Is Cybersickness Real and Do I Already Have It?

While virtual reality may be fun for some people, for others it has painful consequences. One of these consequences is virtual reality sickness, also called cybersickness, which can mimic motion sickness symptoms when in a virtual reality setting. A new study published in Cyberpsychology, Behavior, and Social Networking, from researchers at Konkuk University in Seoul Korea has found some new information about cybersickness, including who is most susceptible.

Background: Symptoms of Cybersickness

If you’ve ever put a virtual reality headset on and felt nauseous, you’re not alone. Cybersickness can be quite common and have uncomfortable symptoms, such as a headache, nausea, vomiting, sweating, disorientation, drowsiness, or fatigue. Cybersickness is an interesting phenomenon because your body isn’t actually moving, your mind just thinks it is. This can also happen within simulators, such as the flight simulators pilots use. Many times, feeling sick can dissuade an individual from repeating an experience. This is important for metaverse companies when developing virtual environments. As they want to gain more customers, these companies need to keep cybersickness in mind as a potential deterrent. 

The physiology of cybersickness isn’t fully understood. Some research has shown that it may have to do with the refresh rate of the projected images. If the refresh rate of the on-screen images isn’t high enough cybersickness may occur. This is because the refresh rate is slower than the brain’s processing speed, causing discord in the viewer which can lead to cybersickness. Interestingly, research suggests that individuals between 2-12 years old may be the most susceptible to cybersickness.

Analysis: Cybersickness in Player vs. Watcher

In order to better understand virtual reality sickness, a team of scientists from Konkuk University surveyed 20 men and monitored their experience by studying specific eye movements. Using a VR game called “Collecting Ring Game,” (which had already been shown to cause cybersickness), the researchers divided the participants into a playing group and a watching group. While the playing group got to experience the game, the watching group watched a recording of a game being played. Eye. movements were recorded using a special monitor with a mirror.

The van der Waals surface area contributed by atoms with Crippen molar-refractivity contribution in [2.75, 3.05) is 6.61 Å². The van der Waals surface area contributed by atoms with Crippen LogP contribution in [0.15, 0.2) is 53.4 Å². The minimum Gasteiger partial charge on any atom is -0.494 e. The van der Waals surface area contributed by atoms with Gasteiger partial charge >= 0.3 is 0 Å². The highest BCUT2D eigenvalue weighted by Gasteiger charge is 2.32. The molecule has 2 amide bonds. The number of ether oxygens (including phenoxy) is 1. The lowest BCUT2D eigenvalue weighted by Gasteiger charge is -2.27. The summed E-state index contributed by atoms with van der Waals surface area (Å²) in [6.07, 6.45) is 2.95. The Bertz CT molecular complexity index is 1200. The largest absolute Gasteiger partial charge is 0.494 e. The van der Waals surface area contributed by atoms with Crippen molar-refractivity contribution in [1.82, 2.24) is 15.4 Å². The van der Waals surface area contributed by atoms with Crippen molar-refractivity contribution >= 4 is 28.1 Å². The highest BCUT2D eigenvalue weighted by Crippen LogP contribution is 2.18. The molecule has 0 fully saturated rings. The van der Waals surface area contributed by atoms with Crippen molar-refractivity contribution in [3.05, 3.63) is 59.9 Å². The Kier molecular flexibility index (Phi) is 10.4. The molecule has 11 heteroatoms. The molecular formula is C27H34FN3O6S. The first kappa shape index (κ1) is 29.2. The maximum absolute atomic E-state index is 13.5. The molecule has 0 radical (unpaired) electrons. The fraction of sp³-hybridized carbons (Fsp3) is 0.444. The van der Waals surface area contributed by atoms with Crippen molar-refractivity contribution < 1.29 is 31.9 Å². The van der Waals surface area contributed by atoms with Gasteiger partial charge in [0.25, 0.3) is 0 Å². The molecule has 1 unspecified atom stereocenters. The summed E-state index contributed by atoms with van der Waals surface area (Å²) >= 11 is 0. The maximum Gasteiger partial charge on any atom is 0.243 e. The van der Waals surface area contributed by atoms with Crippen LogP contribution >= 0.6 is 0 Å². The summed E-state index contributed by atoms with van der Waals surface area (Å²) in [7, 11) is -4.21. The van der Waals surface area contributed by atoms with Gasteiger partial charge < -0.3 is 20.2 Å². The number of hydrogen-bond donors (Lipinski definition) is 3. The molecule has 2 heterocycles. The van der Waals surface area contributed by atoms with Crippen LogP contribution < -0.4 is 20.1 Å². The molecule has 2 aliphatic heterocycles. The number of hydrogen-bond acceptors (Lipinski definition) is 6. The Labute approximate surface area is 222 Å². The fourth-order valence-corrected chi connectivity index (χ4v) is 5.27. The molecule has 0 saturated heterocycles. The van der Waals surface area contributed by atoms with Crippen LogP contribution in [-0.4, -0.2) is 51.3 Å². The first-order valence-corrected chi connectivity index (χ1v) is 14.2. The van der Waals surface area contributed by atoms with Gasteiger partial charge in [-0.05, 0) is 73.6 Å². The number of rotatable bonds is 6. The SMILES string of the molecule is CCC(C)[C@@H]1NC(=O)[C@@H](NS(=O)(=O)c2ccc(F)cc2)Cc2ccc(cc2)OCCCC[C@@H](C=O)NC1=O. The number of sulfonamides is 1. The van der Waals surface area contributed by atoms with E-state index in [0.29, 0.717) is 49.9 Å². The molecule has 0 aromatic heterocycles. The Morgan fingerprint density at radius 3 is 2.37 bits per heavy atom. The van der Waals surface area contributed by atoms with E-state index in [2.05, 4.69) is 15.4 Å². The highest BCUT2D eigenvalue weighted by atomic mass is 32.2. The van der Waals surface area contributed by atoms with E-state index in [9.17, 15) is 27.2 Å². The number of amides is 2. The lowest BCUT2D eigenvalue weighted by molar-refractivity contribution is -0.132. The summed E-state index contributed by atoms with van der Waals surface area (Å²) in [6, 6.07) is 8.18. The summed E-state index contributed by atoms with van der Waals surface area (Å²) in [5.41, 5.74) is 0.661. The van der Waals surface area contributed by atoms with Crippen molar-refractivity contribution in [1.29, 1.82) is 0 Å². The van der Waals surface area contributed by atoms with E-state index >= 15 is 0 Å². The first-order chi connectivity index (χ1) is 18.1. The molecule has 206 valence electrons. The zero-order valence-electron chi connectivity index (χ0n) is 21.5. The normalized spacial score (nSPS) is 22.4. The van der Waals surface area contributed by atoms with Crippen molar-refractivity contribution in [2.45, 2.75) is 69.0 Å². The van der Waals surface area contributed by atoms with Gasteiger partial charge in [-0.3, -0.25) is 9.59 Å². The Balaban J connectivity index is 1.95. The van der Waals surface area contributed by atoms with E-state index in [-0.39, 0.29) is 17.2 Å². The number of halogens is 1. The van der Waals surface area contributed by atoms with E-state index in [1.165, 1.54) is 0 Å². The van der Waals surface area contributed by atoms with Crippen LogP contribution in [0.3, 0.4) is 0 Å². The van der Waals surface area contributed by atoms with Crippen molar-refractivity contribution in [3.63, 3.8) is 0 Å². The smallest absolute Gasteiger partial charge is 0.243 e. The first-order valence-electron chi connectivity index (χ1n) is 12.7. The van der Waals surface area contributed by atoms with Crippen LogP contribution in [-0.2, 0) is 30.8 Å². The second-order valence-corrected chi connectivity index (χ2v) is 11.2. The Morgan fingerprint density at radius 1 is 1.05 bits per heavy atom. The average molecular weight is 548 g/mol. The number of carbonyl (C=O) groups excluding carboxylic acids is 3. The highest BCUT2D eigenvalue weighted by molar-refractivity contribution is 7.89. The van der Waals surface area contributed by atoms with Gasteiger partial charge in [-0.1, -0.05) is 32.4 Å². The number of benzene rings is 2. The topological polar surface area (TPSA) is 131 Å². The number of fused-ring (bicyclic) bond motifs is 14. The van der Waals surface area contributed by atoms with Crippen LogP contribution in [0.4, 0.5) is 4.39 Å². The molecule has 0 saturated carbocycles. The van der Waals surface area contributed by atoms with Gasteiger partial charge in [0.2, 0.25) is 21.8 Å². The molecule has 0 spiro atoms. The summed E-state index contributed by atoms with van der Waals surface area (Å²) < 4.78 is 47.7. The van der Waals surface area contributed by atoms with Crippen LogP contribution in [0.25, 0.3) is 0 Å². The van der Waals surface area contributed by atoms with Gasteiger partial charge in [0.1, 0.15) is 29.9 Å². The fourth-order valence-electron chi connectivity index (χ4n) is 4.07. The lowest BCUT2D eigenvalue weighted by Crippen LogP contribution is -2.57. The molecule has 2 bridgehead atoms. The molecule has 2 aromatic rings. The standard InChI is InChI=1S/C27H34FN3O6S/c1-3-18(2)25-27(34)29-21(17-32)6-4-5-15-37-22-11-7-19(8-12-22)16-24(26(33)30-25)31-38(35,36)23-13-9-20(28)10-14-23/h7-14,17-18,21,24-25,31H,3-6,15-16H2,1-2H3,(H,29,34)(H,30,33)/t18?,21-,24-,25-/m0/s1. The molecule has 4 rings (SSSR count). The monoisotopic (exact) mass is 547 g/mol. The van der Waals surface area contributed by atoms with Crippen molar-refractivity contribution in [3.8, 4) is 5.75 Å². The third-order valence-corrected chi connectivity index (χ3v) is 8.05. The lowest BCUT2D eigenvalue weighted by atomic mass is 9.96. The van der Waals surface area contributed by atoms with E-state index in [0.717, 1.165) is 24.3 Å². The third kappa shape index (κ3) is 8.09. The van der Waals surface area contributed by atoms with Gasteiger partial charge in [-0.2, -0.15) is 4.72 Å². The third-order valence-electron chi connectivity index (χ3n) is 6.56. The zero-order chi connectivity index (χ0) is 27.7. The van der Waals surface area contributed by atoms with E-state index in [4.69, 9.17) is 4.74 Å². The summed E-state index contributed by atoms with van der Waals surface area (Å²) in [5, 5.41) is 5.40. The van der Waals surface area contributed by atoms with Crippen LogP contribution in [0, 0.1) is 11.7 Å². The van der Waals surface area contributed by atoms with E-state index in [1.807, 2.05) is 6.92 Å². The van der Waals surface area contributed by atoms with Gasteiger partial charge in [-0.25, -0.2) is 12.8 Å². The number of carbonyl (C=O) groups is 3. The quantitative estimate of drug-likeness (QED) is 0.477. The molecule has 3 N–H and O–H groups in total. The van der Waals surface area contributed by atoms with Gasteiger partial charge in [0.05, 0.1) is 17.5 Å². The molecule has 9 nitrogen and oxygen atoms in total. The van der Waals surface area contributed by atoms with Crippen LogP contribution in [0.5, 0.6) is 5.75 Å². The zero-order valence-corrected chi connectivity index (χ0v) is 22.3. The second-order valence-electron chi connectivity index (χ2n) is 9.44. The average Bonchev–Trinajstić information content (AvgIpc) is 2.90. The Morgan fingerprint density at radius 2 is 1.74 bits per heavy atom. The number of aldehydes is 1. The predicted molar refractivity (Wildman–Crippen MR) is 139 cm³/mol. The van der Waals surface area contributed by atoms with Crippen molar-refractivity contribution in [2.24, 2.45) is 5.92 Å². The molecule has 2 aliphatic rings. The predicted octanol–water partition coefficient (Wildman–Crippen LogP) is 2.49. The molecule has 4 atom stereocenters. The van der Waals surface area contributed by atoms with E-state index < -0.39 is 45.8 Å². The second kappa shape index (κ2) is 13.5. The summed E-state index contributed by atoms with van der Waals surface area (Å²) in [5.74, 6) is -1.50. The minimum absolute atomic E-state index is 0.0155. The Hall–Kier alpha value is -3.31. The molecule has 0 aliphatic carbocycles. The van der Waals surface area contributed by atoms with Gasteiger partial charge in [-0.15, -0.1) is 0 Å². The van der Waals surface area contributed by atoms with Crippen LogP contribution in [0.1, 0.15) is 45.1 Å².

From their study, the researchers found that watchers experienced significantly more cybersickness than the players. This could be possibly due to players feeling more in control of the situation, or better immersed in the virtual setting. The watchers also had shorter eye movements, with longer fixation periods in one location. This could have led to more brain discord, like the refresh rate example above. The study suggested that eye movement could be a possible diagnosis for cybersickness.

Outlook: A Fight Against Cybersickness

Knowing who may be more susceptible to cybersickness can help virtual reality companies develop ways to overcome a potential detractor for customers. Some games have virtual noses displayed in the view so a player can “ground” themselves without feeling sick. This helps a player feel more immersed in the game, deterring nausea. As the metaverse becomes a more accessible technology, cybersickness may have rising implications for our health. It is important to keep the susceptible ages in mind when inviting new individuals to experience a virtual reality setting. 

Kenna Castleberry is a staff writer at the Debrief and the Science Communicator at JILA (a partnership between the University of Colorado Boulder and NIST). She focuses on deep tech, the metaverse, and quantum technology. You can find more of her work at her website: